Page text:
|HubPages Device ID||This is used to identify particular browsers or devices when the access the service, and is used for security reasons.|
|Login||This is necessary to sign in to the HubPages Service.|
|HubPages Traffic Pixel||This is used to collect data on traffic to articles and other pages on our site. Unless you are signed in to a HubPages account, all personally identifiable information is anonymized.|
|Remarketing Pixels||We may use remarketing pixels from advertising networks such as Google AdWords, Bing Ads, and Facebook in order to advertise the HubPages Service to people that have visited our sites.|
|Conversion Tracking Pixels||We may use conversion tracking pixels from advertising networks such as Google AdWords, Bing Ads, and Facebook in order to identify when an advertisement has successfully resulted in the desired action, such as signing up for the HubPages Service or publishing an article on the HubPages Service.|
There are many ways to manage dry mouth Xerostomia that are explained in this hub so that it does not affect your quality of life. The first step is to ask your dentist about ways to restore moisture to your mouth with the help of artificial saliva and oral rinses. Also chewing a sugarless chewing gum or sucking on sugarless hard candies can help stimulate saliva and help manage xerostomia. read more
Many types of systemic disorders cause decreased
salivary flow, which lead to development of dry mouth syndrome or xerostomia.
Some diseases such as autoimmune diseases, diabetes mellitus, hypertension,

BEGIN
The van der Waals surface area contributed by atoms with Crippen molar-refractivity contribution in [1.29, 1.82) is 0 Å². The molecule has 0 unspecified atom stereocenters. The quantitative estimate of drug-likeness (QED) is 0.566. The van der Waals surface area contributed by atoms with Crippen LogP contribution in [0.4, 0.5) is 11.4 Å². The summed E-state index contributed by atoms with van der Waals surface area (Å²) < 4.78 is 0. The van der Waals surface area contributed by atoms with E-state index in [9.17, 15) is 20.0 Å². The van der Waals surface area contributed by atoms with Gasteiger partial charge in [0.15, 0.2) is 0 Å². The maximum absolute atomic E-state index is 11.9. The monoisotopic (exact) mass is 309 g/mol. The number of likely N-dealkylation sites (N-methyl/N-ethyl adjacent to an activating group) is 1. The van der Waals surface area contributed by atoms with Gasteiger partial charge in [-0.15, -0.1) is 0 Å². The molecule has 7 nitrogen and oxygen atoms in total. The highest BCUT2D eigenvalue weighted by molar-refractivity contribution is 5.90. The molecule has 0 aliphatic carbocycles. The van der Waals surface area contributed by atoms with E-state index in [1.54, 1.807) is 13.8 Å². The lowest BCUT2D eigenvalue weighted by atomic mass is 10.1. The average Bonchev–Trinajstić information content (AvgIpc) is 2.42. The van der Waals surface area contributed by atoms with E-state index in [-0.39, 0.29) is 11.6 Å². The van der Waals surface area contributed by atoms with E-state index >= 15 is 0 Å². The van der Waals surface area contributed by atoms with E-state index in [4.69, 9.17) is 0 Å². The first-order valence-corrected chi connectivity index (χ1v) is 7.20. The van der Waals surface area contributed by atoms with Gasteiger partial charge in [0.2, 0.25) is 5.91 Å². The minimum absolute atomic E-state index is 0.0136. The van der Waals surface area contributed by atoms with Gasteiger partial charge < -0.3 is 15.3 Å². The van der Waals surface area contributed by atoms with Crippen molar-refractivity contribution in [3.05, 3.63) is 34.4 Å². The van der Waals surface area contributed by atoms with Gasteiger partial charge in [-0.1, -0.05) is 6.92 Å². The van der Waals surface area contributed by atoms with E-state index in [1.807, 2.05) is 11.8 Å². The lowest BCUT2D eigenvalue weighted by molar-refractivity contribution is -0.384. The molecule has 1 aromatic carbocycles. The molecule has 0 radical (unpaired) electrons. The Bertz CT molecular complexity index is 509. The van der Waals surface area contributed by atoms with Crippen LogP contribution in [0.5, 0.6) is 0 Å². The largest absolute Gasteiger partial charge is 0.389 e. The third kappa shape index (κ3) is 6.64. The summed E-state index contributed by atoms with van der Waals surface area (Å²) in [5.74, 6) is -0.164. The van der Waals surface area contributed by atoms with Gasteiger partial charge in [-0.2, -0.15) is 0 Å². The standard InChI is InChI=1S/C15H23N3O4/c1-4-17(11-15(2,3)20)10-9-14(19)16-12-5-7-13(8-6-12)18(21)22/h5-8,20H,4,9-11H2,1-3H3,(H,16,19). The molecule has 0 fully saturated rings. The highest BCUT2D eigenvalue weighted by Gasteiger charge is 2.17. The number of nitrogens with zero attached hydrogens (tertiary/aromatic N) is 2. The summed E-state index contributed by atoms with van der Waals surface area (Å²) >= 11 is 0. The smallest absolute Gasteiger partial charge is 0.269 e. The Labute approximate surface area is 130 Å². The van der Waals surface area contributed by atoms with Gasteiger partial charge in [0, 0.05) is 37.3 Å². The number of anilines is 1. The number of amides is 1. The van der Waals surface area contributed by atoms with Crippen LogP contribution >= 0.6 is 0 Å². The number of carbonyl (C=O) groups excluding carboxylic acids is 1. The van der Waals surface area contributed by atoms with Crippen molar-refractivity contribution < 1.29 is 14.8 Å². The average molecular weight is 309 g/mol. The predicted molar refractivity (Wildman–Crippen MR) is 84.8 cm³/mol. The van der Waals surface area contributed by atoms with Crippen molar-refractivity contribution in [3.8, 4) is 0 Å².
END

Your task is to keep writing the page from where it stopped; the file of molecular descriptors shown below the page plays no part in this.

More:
neurological disorders, and depression cause... read more
Causes of Xerostomia - Radiotherapy: Ionizing radiation can cause various degrees of
alterations to the salivary glands, damage occurs with the destruction of
acinar cells with subsequent atrophy and fibrosis of the glands. The degree of
salivary... read more
The technical name for a dry mouth is called xerostomia. Xerostomia is the subjective feeling of oral dryness, which may or may not be associated with a problem with the salivary glands.
Xerostomia most commonly occurs as a side effect of medications. When the site of the medication being used acts upon the autonomic nervous system, there is a possibility the individual will have a dry mouth. Drug types which have been related with xerostomia include antihistamines, antihypertensives, tricyclic antidepressants, and sedatives.Consuming a greater number of medications results in a higher chance of having a dry mouth. Recreational drugs such as marijuana and heroin may also cause temporary or permanent reduction in saliva flow depending on usage and other factors.
A dryness of the mouth, having a varied etiology, resulting from diminished or arrested salivary secretion, or asialism.
Copyright © 2018 HubPages Inc. and respective owners.
Other product and company names shown may be trademarks of their respective owners.
HubPages® is a registered Service Mark of HubPages, Inc.
HubPages and Hubbers (authors) may earn revenue on this page based on affiliate relationships and advertisements with partners including Amazon, Google, and others.